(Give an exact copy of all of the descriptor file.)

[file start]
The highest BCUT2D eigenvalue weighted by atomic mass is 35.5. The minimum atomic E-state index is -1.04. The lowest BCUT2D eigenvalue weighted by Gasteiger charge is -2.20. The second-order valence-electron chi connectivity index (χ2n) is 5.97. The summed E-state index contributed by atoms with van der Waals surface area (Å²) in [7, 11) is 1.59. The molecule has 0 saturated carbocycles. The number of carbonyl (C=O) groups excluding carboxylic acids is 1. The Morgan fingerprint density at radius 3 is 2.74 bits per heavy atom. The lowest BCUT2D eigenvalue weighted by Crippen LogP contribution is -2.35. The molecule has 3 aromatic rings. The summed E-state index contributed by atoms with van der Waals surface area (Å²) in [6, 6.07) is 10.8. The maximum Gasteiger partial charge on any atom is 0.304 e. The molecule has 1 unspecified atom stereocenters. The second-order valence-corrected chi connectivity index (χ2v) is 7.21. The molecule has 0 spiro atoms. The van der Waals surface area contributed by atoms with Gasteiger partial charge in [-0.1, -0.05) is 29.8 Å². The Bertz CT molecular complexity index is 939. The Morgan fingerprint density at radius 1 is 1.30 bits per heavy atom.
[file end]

The highest BCUT2D eigenvalue weighted by atomic mass is 35.5. The minimum atomic E-state index is -1.04. The lowest BCUT2D eigenvalue weighted by Gasteiger charge is -2.20. The second-order valence-electron chi connectivity index (χ2n) is 5.97. The summed E-state index contributed by atoms with van der Waals surface area (Å²) in [7, 11) is 1.59. The molecule has 0 saturated carbocycles. The number of carbonyl (C=O) groups excluding carboxylic acids is 1. The Morgan fingerprint density at radius 3 is 2.74 bits per heavy atom. The lowest BCUT2D eigenvalue weighted by Crippen LogP contribution is -2.35. The molecule has 3 aromatic rings. The summed E-state index contributed by atoms with van der Waals surface area (Å²) in [6, 6.07) is 10.8. The maximum Gasteiger partial charge on any atom is 0.304 e. The molecule has 1 unspecified atom stereocenters. The second-order valence-corrected chi connectivity index (χ2v) is 7.21. The molecule has 0 spiro atoms. The van der Waals surface area contributed by atoms with Gasteiger partial charge in [-0.1, -0.05) is 29.8 Å². The Bertz CT molecular complexity index is 939. The Morgan fingerprint density at radius 1 is 1.30 bits per heavy atom.